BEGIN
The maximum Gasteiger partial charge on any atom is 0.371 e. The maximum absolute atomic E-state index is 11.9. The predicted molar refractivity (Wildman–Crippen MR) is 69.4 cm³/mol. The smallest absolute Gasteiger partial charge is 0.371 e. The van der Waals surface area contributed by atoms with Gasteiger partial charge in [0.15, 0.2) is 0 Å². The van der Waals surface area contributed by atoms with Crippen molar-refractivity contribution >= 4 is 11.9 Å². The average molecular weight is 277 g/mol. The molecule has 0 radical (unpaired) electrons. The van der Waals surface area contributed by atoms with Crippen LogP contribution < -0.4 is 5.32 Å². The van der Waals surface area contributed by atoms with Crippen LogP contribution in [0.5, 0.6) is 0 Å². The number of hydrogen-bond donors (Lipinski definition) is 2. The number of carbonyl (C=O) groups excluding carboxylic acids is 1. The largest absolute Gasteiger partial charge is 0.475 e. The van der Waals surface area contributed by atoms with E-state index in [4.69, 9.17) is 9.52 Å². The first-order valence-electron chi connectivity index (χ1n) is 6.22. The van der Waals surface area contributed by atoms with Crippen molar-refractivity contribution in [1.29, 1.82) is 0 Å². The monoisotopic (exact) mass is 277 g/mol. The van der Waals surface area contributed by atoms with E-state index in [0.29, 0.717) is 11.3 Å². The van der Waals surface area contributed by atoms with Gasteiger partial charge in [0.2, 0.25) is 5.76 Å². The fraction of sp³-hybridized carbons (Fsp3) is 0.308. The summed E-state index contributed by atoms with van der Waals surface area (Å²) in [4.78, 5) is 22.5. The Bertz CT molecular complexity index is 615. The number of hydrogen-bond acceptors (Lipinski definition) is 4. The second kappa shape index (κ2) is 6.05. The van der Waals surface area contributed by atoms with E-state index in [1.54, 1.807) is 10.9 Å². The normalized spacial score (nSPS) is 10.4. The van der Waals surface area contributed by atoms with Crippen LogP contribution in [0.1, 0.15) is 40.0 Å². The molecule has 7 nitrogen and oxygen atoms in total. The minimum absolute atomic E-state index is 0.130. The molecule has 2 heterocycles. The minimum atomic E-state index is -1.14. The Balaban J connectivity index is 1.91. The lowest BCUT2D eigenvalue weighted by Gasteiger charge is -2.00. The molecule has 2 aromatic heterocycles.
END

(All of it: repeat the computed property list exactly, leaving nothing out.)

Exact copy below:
The maximum Gasteiger partial charge on any atom is 0.371 e. The maximum absolute atomic E-state index is 11.9. The predicted molar refractivity (Wildman–Crippen MR) is 69.4 cm³/mol. The smallest absolute Gasteiger partial charge is 0.371 e. The van der Waals surface area contributed by atoms with Gasteiger partial charge in [0.15, 0.2) is 0 Å². The van der Waals surface area contributed by atoms with Crippen molar-refractivity contribution >= 4 is 11.9 Å². The average molecular weight is 277 g/mol. The molecule has 0 radical (unpaired) electrons. The van der Waals surface area contributed by atoms with Crippen LogP contribution < -0.4 is 5.32 Å². The van der Waals surface area contributed by atoms with Crippen LogP contribution in [0.5, 0.6) is 0 Å². The number of hydrogen-bond donors (Lipinski definition) is 2. The number of carbonyl (C=O) groups excluding carboxylic acids is 1. The largest absolute Gasteiger partial charge is 0.475 e. The van der Waals surface area contributed by atoms with E-state index in [4.69, 9.17) is 9.52 Å². The first-order valence-electron chi connectivity index (χ1n) is 6.22. The van der Waals surface area contributed by atoms with Crippen molar-refractivity contribution in [1.29, 1.82) is 0 Å². The monoisotopic (exact) mass is 277 g/mol. The van der Waals surface area contributed by atoms with E-state index in [0.29, 0.717) is 11.3 Å². The van der Waals surface area contributed by atoms with Gasteiger partial charge in [0.2, 0.25) is 5.76 Å². The fraction of sp³-hybridized carbons (Fsp3) is 0.308. The summed E-state index contributed by atoms with van der Waals surface area (Å²) in [4.78, 5) is 22.5. The Bertz CT molecular complexity index is 615. The number of hydrogen-bond acceptors (Lipinski definition) is 4. The second kappa shape index (κ2) is 6.05. The van der Waals surface area contributed by atoms with E-state index in [1.54, 1.807) is 10.9 Å². The normalized spacial score (nSPS) is 10.4. The van der Waals surface area contributed by atoms with Crippen LogP contribution in [0.1, 0.15) is 40.0 Å². The molecule has 7 nitrogen and oxygen atoms in total. The minimum absolute atomic E-state index is 0.130. The molecule has 2 heterocycles. The minimum atomic E-state index is -1.14. The Balaban J connectivity index is 1.91. The lowest BCUT2D eigenvalue weighted by Gasteiger charge is -2.00. The molecule has 2 aromatic heterocycles.